Box 1 Monitoring hepatitis B and C carriers

Annual review

Check for

  1. Seroconversion
    HBsAg/HBeAg/hepatitis B-DNA
    Hepatitis C antibodies/hepatitis C-RNA
  2. Progression of liver disease
  3. Development of hepatocellular cancer
    Abdominal ultrasound a fetoprotein
  4. Consider anti-viral therapy
    Hepatitis B: Lamivudine/Adefovir
    Hepatitis C: Pegylated Interferon/Ribavirin

The natural history of hepatitis B is well established in adults but the long-term outcome for children and the role of therapy is unclear.

Following an acute infection, 90% of older (>3months) children will recover spontaneously, but less than 1% of patients develop acute fulminant hepatitis requiring liver transplantation.3 Neonates, who are infected by perinatal transmission usually become chronically infected and chronic carriers.

The main source of infection worldwide is perinatal transmission. Mothers who are HBe antigen positive have the highest infectivity and a 70%-90% risk of transmitting infection to their infant. Mothers who are HBe antibody positive have a low risk of transmitting infection, but there is a risk of the babies developing fulminant hepatitis, possibly due to a mutant virus4 unless vaccinated.

The transmission of hepatitis B is effectively prevented using vaccination and health education strategies. These include screening blood products and organ donors and antenatal screening, which is now mandatory in the UK. Recombinant hepatitis vaccine is effective in 97% of new born infants and it is essential to immunize all at-risk infants, which requires close collaboration between obstetricians, paediatricians and general practitioners. Alternative vaccination strategies, suggested by the World Health Organization, include universal immunization of all infants either at birth, in high endemicity areas, or as part of the national immunization programme, in infants or adolescents in low endemicity populations.5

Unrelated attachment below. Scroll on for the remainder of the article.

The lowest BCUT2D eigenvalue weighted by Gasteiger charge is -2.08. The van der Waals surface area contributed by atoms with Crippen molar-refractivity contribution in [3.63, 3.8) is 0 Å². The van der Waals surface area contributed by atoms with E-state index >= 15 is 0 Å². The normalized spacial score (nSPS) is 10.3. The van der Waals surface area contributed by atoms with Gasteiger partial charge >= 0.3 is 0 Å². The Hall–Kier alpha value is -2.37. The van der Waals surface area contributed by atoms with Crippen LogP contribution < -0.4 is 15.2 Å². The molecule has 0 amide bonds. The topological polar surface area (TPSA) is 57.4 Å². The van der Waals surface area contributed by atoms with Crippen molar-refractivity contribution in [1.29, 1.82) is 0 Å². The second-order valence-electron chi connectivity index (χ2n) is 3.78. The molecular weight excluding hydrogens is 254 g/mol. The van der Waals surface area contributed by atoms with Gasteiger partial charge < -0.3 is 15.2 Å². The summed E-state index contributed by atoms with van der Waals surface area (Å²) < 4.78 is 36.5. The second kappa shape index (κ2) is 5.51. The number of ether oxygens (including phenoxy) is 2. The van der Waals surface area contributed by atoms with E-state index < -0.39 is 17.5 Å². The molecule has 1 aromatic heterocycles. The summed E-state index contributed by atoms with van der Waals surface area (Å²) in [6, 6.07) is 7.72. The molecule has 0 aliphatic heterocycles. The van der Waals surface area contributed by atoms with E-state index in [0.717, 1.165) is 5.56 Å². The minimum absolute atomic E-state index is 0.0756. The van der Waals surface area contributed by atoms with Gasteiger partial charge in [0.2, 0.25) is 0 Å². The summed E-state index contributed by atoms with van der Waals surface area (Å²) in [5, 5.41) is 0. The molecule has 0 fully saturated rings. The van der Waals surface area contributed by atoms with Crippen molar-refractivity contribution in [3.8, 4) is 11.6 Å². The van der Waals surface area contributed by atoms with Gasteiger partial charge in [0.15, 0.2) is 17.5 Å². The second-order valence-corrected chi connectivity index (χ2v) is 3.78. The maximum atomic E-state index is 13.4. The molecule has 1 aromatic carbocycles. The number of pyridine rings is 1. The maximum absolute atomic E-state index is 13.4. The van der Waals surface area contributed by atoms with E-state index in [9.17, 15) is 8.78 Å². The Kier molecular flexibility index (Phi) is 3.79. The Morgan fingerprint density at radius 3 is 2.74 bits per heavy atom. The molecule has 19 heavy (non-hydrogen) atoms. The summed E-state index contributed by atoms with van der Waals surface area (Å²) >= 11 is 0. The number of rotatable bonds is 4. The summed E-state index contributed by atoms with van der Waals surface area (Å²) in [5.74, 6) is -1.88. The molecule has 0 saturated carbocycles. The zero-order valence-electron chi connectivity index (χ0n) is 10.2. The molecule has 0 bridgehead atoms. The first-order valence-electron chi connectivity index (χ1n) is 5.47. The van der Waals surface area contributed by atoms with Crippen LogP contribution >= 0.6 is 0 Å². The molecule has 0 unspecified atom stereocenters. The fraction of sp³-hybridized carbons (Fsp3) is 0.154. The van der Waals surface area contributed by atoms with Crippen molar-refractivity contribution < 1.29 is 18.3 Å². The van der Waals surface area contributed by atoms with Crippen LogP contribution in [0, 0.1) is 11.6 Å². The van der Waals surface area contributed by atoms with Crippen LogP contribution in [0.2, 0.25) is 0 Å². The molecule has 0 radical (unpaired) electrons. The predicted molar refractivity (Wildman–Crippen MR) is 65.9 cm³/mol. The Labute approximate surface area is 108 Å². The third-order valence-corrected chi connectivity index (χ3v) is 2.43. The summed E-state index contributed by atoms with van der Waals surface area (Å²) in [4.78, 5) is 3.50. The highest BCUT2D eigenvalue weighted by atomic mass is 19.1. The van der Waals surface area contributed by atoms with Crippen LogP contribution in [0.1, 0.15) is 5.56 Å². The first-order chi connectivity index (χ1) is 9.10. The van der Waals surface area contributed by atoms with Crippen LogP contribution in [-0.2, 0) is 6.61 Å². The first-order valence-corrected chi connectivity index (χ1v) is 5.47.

Vaccination schedules for the neonate are mandatory for those born to hepatitis B positive mothers. The schedules include immunization at birth with hepatitis B immunoglobulin (only if the mother is HBeAG positive) and three or four injections of vaccine over 6 months for all infants; older children and adults should receive three doses of the hepatitis B vaccine over 6 months. Recent studies have indicated that immunolological response lasts for at least 10 years, suggesting that a booster dose may be required for at risk populations.6,7

The efficacy of hepatitis B vaccination has been demonstrated in Taiwan where the hepatitis B carriage rate at 16 years has fallen from 10.6% in 1983 to 0.8% 1993 following the introduction of universal vaccination. There has also been a reduction in the annual incidence of hepatocellular carcinoma in children from 0.7-0.36/100 000 over this time period.8

Natural history of hepatitis B

The natural history of chronic hepatitis B infection in childhood varies with the route of infection. The rate of seroconversion is lower in perinatally infected infants9 than in horizontally infected infants,10 and is thought to be higher in girls than in boys. Children are usually asymptomatic without signs of chronic liver disease. Biochemical parameters indicate mild elevation of hepatic transaminases (80-150μ/L) with normal albumin, coagulation, and alkaline phosphatase. Liver histology indicates a chronic hepatitis in over 90% of the carriers, which may be mild or nonspecific in 40% of children. There is little correlation between transaminase elevation and the extent of hepatitis.9 Progression to cirrhosis and to hepatocellular carcinoma in childhood has been documented.8,11

Management of chronic hepatitis B infection

Currently, most chronic hepatitis B carrier children are either new migrants or vaccine failures. They should be referred to a specialist paediatric centre so that the family may be supported and counselled, screened and immunized. Annual review should include hepatitis B serology and viral markers of hepatitis B DNA, standard liver function tests, α-fetoprotein, and abdominal ultrasound to detect evidence of seroconversion, progressive liver disease and/or hepatocellular carcinoma and considered for anti-viral therapy. The indications for treatment are:

  • persistent infection HBe antigen positive >6 months
  • evidence of hepatic inflammation either by elevated aminotransferase enzymes or by liver biopsy.

Treatment options include Interferon, Lamivudine and Adefovir Dipivoxil.